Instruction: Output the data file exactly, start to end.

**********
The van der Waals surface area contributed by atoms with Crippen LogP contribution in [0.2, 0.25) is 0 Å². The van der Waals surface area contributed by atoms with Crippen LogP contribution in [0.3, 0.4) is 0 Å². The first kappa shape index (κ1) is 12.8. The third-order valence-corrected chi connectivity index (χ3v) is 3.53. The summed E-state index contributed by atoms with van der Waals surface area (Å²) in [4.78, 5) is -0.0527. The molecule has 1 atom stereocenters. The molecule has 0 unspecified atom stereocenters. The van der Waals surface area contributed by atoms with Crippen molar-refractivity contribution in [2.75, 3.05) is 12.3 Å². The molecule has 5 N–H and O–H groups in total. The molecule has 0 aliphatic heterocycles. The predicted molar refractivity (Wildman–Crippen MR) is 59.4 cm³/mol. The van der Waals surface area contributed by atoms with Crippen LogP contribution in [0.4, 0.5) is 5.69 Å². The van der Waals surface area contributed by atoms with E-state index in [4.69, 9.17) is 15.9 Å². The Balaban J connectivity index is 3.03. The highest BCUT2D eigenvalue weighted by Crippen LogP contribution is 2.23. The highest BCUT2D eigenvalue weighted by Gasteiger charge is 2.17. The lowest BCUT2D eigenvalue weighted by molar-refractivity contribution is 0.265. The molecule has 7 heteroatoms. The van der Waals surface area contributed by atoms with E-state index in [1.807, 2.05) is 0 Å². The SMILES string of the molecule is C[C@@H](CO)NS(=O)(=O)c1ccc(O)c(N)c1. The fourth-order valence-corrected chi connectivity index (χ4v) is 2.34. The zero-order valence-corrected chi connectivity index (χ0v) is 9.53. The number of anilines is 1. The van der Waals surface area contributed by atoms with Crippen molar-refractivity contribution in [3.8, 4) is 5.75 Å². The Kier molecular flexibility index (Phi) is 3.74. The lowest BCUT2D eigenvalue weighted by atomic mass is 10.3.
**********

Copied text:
The van der Waals surface area contributed by atoms with Crippen LogP contribution in [0.2, 0.25) is 0 Å². The van der Waals surface area contributed by atoms with Crippen LogP contribution in [0.3, 0.4) is 0 Å². The first kappa shape index (κ1) is 12.8. The third-order valence-corrected chi connectivity index (χ3v) is 3.53. The summed E-state index contributed by atoms with van der Waals surface area (Å²) in [4.78, 5) is -0.0527. The molecule has 1 atom stereocenters. The molecule has 0 unspecified atom stereocenters. The van der Waals surface area contributed by atoms with Crippen molar-refractivity contribution in [2.75, 3.05) is 12.3 Å². The molecule has 5 N–H and O–H groups in total. The molecule has 0 aliphatic heterocycles. The predicted molar refractivity (Wildman–Crippen MR) is 59.4 cm³/mol. The van der Waals surface area contributed by atoms with Crippen LogP contribution in [0.4, 0.5) is 5.69 Å². The van der Waals surface area contributed by atoms with E-state index in [4.69, 9.17) is 15.9 Å². The Balaban J connectivity index is 3.03. The highest BCUT2D eigenvalue weighted by Crippen LogP contribution is 2.23. The highest BCUT2D eigenvalue weighted by Gasteiger charge is 2.17. The lowest BCUT2D eigenvalue weighted by molar-refractivity contribution is 0.265. The molecule has 7 heteroatoms. The van der Waals surface area contributed by atoms with E-state index in [1.807, 2.05) is 0 Å². The SMILES string of the molecule is C[C@@H](CO)NS(=O)(=O)c1ccc(O)c(N)c1. The fourth-order valence-corrected chi connectivity index (χ4v) is 2.34. The zero-order valence-corrected chi connectivity index (χ0v) is 9.53. The number of anilines is 1. The van der Waals surface area contributed by atoms with Crippen molar-refractivity contribution in [3.8, 4) is 5.75 Å². The Kier molecular flexibility index (Phi) is 3.74. The lowest BCUT2D eigenvalue weighted by atomic mass is 10.3.